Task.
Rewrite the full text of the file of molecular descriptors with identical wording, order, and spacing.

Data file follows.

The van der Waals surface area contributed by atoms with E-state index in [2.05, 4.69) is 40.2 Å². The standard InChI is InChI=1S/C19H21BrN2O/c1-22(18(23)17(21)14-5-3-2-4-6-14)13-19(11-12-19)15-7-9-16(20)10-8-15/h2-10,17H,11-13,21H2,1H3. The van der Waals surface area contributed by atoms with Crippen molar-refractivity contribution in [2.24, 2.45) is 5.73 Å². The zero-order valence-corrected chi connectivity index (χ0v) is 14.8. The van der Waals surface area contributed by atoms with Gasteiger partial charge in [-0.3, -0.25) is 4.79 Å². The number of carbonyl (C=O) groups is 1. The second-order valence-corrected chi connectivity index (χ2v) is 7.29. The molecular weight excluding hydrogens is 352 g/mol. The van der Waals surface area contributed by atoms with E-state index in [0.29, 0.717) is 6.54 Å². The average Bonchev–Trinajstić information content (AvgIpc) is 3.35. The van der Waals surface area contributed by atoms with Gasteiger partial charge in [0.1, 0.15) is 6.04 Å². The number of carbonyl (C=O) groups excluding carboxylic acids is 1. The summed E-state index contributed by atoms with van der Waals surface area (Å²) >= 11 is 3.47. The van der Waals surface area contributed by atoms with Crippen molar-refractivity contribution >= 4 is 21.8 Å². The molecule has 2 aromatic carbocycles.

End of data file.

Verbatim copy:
The van der Waals surface area contributed by atoms with E-state index in [2.05, 4.69) is 40.2 Å². The standard InChI is InChI=1S/C19H21BrN2O/c1-22(18(23)17(21)14-5-3-2-4-6-14)13-19(11-12-19)15-7-9-16(20)10-8-15/h2-10,17H,11-13,21H2,1H3. The van der Waals surface area contributed by atoms with Crippen molar-refractivity contribution in [2.24, 2.45) is 5.73 Å². The zero-order valence-corrected chi connectivity index (χ0v) is 14.8. The van der Waals surface area contributed by atoms with Gasteiger partial charge in [-0.3, -0.25) is 4.79 Å². The number of carbonyl (C=O) groups is 1. The second-order valence-corrected chi connectivity index (χ2v) is 7.29. The molecular weight excluding hydrogens is 352 g/mol. The van der Waals surface area contributed by atoms with E-state index in [0.29, 0.717) is 6.54 Å². The average Bonchev–Trinajstić information content (AvgIpc) is 3.35. The van der Waals surface area contributed by atoms with Gasteiger partial charge in [0.1, 0.15) is 6.04 Å². The number of carbonyl (C=O) groups excluding carboxylic acids is 1. The summed E-state index contributed by atoms with van der Waals surface area (Å²) >= 11 is 3.47. The van der Waals surface area contributed by atoms with Crippen molar-refractivity contribution >= 4 is 21.8 Å². The molecule has 2 aromatic carbocycles.